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‘Holiday Mike’ returns with decorative Halloween display in West Hamilton Beach

Oct. 17, 2023 By John Schilling

With Halloween fast approaching, the spooky season is already underway in West Hamilton Beach with “The Walking Dead Part Two,” a graveyard-like decoration display featuring elaborate figures and ghostly lights.

“The Walking Dead Part Two” graveyard decoration display. Photo by John Schilling

The man behind the eye-catching attraction, Michael Giglio, has decorated his house at 102-24 Rau Ct. in Howard Beach for the last 16 years as a labor of love for the people who travel from all over New York to check out his intricate, family-friendly display.

Michael Giglio welcomes visitors to his Halloween store. Photo by John Schilling

“I enjoy people coming by to see my hard work,” Giglio, 63, told QNS. “They call me ‘Holiday Mike.’”

Skeletons welcome guests into the graveyard. Photo by John Schilling

Each year, Giglio, a retiree from the NYC Department of Environmental Protection, rotates between Halloween and Christmas due to the challenging task of putting up and maintaining the large-scale decorations on display. 

A zombie animatronic at a gravesite for Charles Manson. Photo by John Schilling

This year, a year of Halloween lights for Giglio, “The Walking Dead Part Two” features gravesites for notorious serial killers Charles Manson, Ted Bundy, Jeffrey Dahmer and John Wayne Gacy. Other notable inclusions in the graveyard are the Crypt Keeper; The Creeper from “Jeepers Creepers;” Funzo the Clown; the Skeleton Dog; Frankenstein’s monster, which is Giglio’s personal favorite; and The Witch, a talking figure that is brand new for this year’s display. 

“The Walking Dead Part Two” is on display at 102-24 Rau Ct. until Oct. 31. Photo by John Schilling

In addition to the graveyard, Giglio’s house also features a Halloween store, as well as a new Pirates of the Caribbean-themed display with a group of skeletons dressed as pirates and a nearby speaker playing George Burns’ “Yo Ho (A Pirate’s Life For Me)” from the popular Disney ride.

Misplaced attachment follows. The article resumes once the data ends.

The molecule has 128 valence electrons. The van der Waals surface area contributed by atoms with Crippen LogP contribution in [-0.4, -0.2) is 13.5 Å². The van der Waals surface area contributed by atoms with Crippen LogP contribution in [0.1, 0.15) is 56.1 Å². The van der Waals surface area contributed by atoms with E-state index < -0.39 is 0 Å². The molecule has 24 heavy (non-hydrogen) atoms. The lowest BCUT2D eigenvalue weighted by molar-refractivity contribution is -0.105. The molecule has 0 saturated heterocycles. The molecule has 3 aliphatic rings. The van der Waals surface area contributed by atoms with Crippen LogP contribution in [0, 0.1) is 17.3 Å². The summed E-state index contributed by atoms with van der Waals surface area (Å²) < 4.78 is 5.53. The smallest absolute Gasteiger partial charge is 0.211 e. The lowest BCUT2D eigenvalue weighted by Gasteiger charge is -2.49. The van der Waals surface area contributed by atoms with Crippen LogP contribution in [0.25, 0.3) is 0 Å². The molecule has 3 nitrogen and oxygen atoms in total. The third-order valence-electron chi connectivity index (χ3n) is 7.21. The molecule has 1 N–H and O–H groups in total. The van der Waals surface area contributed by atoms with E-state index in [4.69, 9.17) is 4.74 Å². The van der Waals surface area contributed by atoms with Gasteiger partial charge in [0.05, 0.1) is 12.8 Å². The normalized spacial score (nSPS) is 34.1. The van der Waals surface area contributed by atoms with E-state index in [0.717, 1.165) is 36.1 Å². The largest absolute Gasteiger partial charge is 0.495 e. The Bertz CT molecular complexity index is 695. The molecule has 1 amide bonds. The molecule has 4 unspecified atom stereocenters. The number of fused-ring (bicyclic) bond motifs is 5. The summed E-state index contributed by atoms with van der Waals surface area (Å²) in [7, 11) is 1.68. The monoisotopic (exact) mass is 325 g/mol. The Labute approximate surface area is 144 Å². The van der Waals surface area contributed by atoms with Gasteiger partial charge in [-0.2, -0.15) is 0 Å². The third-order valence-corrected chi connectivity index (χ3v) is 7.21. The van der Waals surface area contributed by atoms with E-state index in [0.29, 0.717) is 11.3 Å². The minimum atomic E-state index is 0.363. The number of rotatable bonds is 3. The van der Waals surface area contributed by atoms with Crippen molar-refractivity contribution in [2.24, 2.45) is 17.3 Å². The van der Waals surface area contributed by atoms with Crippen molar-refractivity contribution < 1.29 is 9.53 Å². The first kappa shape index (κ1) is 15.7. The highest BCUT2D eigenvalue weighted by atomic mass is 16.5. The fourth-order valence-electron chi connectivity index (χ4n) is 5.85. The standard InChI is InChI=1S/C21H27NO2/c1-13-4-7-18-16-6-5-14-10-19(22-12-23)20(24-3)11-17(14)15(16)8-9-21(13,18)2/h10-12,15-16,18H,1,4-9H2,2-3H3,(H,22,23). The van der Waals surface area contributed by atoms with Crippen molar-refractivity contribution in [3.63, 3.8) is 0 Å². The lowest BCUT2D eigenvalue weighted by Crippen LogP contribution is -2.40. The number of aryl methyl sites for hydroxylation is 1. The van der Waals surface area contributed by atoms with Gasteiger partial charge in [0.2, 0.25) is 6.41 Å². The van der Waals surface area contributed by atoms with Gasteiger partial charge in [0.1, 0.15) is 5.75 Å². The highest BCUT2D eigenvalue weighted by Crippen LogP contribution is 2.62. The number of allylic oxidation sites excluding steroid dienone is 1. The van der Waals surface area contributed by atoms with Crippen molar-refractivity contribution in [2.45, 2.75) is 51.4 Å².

The Pirates of the Caribbean-themed display. Photo by John Schilling

Giglio first began setting up the graveyard decorations on Aug. 14, a hot day with a temperature that reached as high as 87 degrees.

The brand-new talking Witch figure with her book of spells. Photo by John Schilling

“I was sweating.” Giglio recalled. “Many times I went down on my knees, I didn’t think I was actually going to get back up again,” he joked. “It was hard.”

“The Walking Dead Part Two” took one month and three weeks to set up. Photo by John Schilling

Inspired by “The Walking Dead,” the popular AMC TV series, Giglio’s 2021 graveyard display took on the same name. Ultimately, Giglio opted to approach this year’s graveyard as a direct sequel to his 2021 display, naming it “The Walking Dead Part Two.”

A flying Grim Reaper oversees the graveyard. Photo by John Schilling

After a month and three weeks of preparation and setting up, “The Walking Dead Part Two” was ready to go in time for the official opening on Oct. 1. Since then, Giglio has welcomed visitors to view the decorations from 6:30 p.m. to 9 p.m., Monday through Thursday, as well as from 6:30 p.m. to “whatever time” he feels like on Friday, Saturday and Sunday.

A group of skeletons guard Giglio’s porch. Photo by John Schilling

In operating the decorations each year, one challenge for Giglio is his close proximity to the Hawtree Basin of Jamaica Bay. As a result, Giglio’s house was devastated during Hurricane Irene in 2011 and Hurricane Sandy in 2012, as well as a flash flood three days before Christmas Eve in 2021.

The other challenge, according to Giglio, is the heavy lifting that goes into pulling off the decoration displays each year, a task he does all by himself. With that in mind, Giglio made the decision this year to put the lights and decorations up for sale so that he can retire in the near future. 

Giglio, however, says the decision is “not final” as he continues to plan for the years ahead, including a huge Christmas lights celebration in 2025 for his 45th anniversary of elaborate holiday decorating.

Still, Giglio maintains that his annual decorating tradition is not just for his own amusement but for the entire community.

“I want the community to understand that this is not here for me, this is not here for my family,” Giglio said. “This is here for you and your family.”

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